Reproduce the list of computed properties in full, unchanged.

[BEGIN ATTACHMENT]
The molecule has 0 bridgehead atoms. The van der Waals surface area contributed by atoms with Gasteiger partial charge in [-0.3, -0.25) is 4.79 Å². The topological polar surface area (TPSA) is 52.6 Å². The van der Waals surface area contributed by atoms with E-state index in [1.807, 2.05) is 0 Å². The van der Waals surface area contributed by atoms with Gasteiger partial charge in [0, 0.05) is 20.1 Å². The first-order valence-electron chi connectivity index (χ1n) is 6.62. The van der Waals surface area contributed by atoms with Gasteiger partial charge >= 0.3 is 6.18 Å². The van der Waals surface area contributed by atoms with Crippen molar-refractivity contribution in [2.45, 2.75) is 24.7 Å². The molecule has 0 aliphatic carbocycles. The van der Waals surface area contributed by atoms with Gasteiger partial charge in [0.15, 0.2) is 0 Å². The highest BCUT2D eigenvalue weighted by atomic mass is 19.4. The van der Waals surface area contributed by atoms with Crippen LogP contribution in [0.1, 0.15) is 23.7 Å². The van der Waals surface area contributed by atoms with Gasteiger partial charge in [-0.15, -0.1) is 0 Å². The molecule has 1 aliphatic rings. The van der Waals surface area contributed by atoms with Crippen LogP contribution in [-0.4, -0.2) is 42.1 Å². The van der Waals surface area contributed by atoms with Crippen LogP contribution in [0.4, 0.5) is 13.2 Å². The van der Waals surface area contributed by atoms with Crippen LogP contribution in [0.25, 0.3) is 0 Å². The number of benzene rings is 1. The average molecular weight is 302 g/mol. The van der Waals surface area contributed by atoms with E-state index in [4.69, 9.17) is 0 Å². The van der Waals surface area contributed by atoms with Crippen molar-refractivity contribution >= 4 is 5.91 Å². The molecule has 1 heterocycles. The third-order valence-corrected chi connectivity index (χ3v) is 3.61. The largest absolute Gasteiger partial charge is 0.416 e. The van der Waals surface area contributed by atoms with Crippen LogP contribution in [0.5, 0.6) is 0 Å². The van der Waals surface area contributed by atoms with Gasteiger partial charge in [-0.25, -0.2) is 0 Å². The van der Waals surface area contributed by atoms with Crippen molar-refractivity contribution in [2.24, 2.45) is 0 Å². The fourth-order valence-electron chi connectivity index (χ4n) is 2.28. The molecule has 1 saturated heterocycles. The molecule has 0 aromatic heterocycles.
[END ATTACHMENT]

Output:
The molecule has 0 bridgehead atoms. The van der Waals surface area contributed by atoms with Gasteiger partial charge in [-0.3, -0.25) is 4.79 Å². The topological polar surface area (TPSA) is 52.6 Å². The van der Waals surface area contributed by atoms with E-state index in [1.807, 2.05) is 0 Å². The van der Waals surface area contributed by atoms with Gasteiger partial charge in [0, 0.05) is 20.1 Å². The first-order valence-electron chi connectivity index (χ1n) is 6.62. The van der Waals surface area contributed by atoms with Gasteiger partial charge >= 0.3 is 6.18 Å². The van der Waals surface area contributed by atoms with Crippen molar-refractivity contribution in [2.45, 2.75) is 24.7 Å². The molecule has 0 aliphatic carbocycles. The van der Waals surface area contributed by atoms with Gasteiger partial charge in [0.15, 0.2) is 0 Å². The highest BCUT2D eigenvalue weighted by atomic mass is 19.4. The van der Waals surface area contributed by atoms with Crippen LogP contribution in [0.1, 0.15) is 23.7 Å². The van der Waals surface area contributed by atoms with Gasteiger partial charge in [-0.15, -0.1) is 0 Å². The molecule has 1 aliphatic rings. The van der Waals surface area contributed by atoms with Crippen LogP contribution in [-0.4, -0.2) is 42.1 Å². The van der Waals surface area contributed by atoms with Crippen LogP contribution in [0.4, 0.5) is 13.2 Å². The van der Waals surface area contributed by atoms with Crippen LogP contribution in [0.25, 0.3) is 0 Å². The number of benzene rings is 1. The average molecular weight is 302 g/mol. The van der Waals surface area contributed by atoms with E-state index in [4.69, 9.17) is 0 Å². The van der Waals surface area contributed by atoms with Crippen molar-refractivity contribution >= 4 is 5.91 Å². The molecule has 1 heterocycles. The third-order valence-corrected chi connectivity index (χ3v) is 3.61. The largest absolute Gasteiger partial charge is 0.416 e. The van der Waals surface area contributed by atoms with Crippen LogP contribution in [0.5, 0.6) is 0 Å². The van der Waals surface area contributed by atoms with Gasteiger partial charge in [-0.25, -0.2) is 0 Å². The van der Waals surface area contributed by atoms with Crippen molar-refractivity contribution in [2.24, 2.45) is 0 Å². The fourth-order valence-electron chi connectivity index (χ4n) is 2.28. The molecule has 1 saturated heterocycles. The molecule has 0 aromatic heterocycles.